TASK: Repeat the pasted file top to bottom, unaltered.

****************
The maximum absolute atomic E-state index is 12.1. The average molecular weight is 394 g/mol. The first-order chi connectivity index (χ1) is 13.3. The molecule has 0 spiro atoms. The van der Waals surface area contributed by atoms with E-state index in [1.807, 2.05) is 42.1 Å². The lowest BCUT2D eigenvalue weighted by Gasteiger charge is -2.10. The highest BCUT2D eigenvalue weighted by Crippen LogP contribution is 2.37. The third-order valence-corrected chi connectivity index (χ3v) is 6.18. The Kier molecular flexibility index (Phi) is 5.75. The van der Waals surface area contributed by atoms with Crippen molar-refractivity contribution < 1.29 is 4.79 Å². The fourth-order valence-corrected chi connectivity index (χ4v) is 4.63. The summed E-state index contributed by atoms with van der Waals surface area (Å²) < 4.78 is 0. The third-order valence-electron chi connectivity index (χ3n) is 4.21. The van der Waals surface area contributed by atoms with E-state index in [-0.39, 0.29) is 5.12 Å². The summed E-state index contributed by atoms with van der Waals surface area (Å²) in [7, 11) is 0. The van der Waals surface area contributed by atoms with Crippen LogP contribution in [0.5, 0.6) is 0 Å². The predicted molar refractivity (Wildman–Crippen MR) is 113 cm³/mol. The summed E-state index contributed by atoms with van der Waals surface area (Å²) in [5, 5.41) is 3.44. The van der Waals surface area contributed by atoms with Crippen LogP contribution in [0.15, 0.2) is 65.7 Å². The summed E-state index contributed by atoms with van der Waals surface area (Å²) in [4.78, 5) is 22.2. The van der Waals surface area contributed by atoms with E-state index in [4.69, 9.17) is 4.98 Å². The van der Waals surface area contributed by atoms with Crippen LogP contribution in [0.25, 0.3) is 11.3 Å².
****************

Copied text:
The maximum absolute atomic E-state index is 12.1. The average molecular weight is 394 g/mol. The first-order chi connectivity index (χ1) is 13.3. The molecule has 0 spiro atoms. The van der Waals surface area contributed by atoms with E-state index in [1.807, 2.05) is 42.1 Å². The lowest BCUT2D eigenvalue weighted by Gasteiger charge is -2.10. The highest BCUT2D eigenvalue weighted by Crippen LogP contribution is 2.37. The third-order valence-corrected chi connectivity index (χ3v) is 6.18. The Kier molecular flexibility index (Phi) is 5.75. The van der Waals surface area contributed by atoms with Crippen molar-refractivity contribution < 1.29 is 4.79 Å². The fourth-order valence-corrected chi connectivity index (χ4v) is 4.63. The summed E-state index contributed by atoms with van der Waals surface area (Å²) < 4.78 is 0. The third-order valence-electron chi connectivity index (χ3n) is 4.21. The van der Waals surface area contributed by atoms with E-state index in [-0.39, 0.29) is 5.12 Å². The summed E-state index contributed by atoms with van der Waals surface area (Å²) in [7, 11) is 0. The van der Waals surface area contributed by atoms with Crippen LogP contribution in [0.5, 0.6) is 0 Å². The predicted molar refractivity (Wildman–Crippen MR) is 113 cm³/mol. The summed E-state index contributed by atoms with van der Waals surface area (Å²) in [5, 5.41) is 3.44. The van der Waals surface area contributed by atoms with Crippen LogP contribution in [0.15, 0.2) is 65.7 Å². The summed E-state index contributed by atoms with van der Waals surface area (Å²) in [4.78, 5) is 22.2. The van der Waals surface area contributed by atoms with E-state index in [4.69, 9.17) is 4.98 Å². The van der Waals surface area contributed by atoms with Crippen LogP contribution in [0.25, 0.3) is 11.3 Å².